What Is CBN? Guide to the Cannabinoid

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Table of contents

  1. How Cannabinol Works
  2. Benefits and Uses
  3. Possible Side Effects and Interactions
  4. How to Use
  5. Cannabis Strains High in CBN
  6. Frequently Asked Questions

There are over 100 potent cannabinoids in the cannabis plant, and each offers different medical possibilities that scientists are just beginning to discover. One of these cannabinoids is cannabinol (CBN), sometimes called the sleepy cannabinoid, because it is particularly beneficial for treating insomnia

Learn all about the CBN, the sleepy cannabinoid, how it works, and how you can integrate its therapeutic benefits into your everyday health regimen.

Download Free Guide to CBN

How Cannabinol Works

Unlike many other cannabinoids, cannabinol (CBN) does not stem from cannabigerol (CBG). Instead, CBN is a tetrahydrocannabinol (THC) metabolite formed as cannabis ages. THC degrades into CBN over time and exposure to ultraviolet (UV) light. 

CBN retains some THC’s psychoactivity but is significantly less psychoactive than THC. THCA converts into cannabinolic acid (CBNA), converted into CBN when decarboxylated or heated.

Cannabinol (CBN) chemical structure and formula. C21H26O2
Source

Benefits and Uses

It’s no secret that CBN is the “sleepy cannabinoid.” Still, beyond insomnia, CBN can also be used to treat multiple sclerosis (MS), Crohn’s Disease, chronic pain, and many other challenging conditions. 

However, there is much debate surrounding CBN’s effects. Some claim that it has a slight psychoactive effect, while others suggest barely any effect. 

CBN could be useful as a supplemental treatment for the following issues:

In addition, CBN shows even greater promise than THC and CBD as a neuroprotectant and treatment for glaucoma. A CBN-rich formula developed by InMed Pharmaceuticals shows that CBN can lower intraocular (inner eye) pressure. CBN’s therapeutic effects for diabetes and hypertension mean it acts as a possible treatment for glaucoma.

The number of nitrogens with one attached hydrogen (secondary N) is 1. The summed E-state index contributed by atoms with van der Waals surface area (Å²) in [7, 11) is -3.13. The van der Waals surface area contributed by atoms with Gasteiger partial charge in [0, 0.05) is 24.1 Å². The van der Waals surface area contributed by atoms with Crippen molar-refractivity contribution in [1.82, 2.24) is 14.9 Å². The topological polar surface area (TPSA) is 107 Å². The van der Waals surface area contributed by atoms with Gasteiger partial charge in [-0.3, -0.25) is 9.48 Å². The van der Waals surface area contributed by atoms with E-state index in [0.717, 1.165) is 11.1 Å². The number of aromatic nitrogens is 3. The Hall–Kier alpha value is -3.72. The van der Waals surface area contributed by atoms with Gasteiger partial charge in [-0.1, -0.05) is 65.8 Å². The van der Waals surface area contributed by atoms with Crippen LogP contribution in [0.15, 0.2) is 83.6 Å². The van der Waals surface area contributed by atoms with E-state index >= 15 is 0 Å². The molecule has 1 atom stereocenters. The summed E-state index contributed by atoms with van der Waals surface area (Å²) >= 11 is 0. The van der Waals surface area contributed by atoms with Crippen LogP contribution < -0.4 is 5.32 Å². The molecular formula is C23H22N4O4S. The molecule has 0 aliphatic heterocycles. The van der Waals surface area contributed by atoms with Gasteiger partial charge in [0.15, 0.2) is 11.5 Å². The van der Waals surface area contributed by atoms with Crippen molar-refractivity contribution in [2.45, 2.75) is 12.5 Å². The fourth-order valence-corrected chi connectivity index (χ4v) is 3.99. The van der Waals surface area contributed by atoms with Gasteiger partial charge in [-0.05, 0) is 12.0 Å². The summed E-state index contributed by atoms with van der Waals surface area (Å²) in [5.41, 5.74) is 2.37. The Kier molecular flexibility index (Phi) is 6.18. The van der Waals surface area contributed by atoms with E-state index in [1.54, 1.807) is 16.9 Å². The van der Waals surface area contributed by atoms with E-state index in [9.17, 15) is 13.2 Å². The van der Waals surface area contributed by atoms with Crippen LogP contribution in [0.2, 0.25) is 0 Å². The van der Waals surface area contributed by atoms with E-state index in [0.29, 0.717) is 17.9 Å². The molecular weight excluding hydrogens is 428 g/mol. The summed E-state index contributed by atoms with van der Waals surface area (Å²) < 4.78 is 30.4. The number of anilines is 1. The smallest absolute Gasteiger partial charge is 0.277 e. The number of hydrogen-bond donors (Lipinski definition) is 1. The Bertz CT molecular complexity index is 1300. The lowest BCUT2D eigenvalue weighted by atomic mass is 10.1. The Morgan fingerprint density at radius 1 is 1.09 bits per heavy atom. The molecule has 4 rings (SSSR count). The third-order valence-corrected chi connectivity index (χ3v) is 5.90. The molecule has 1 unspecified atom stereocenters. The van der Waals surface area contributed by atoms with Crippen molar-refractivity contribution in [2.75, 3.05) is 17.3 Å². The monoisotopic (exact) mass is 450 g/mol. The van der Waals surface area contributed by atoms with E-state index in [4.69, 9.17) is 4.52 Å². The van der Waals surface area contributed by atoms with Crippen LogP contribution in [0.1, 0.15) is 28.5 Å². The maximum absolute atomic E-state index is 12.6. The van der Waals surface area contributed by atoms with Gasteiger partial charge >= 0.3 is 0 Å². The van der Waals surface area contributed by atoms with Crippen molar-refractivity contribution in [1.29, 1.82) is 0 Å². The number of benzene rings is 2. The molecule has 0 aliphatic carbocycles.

Possible Side Effects and Interactions

The side effects of CBN are presently unclear. Insufficient research exists for scientists to say definitively whether CBN causes similar side effects to CBD or other cannabinoids. However, one of the main reasons people use CBN, to reduce insomnia, may be viewed as a side effect. Be aware that CBN can make you intensely sleepy. Do not operate a motor vehicle or other machinery when using this cannabinoid. 

CBN and other cannabinoids may interact with certain prescription and over-the-counter medications. To be safe, speak with a trusted medical professional before combining CBN with other drugs. 

How to Use

If you’re a cannabis grower,  wait for your cannabis to age sufficiently before harvesting. Let the trichomes deepen to a rich amber color before cutting the plant. Aging cannabis is the best way to ensure an end product rich in CBN. 

When purchasing cannabis products, keep a lookout on their test labels for CBN content, and pick accordingly. Products high in CBN may also be high in THC. Apply a drop or two to your wrists or forehead at bedtime for a potentially more restful night’s sleep. CBN tinctures, consumed sublingually by placing a drop under the tongue, may be even more effective than sedatives at combating insomnia.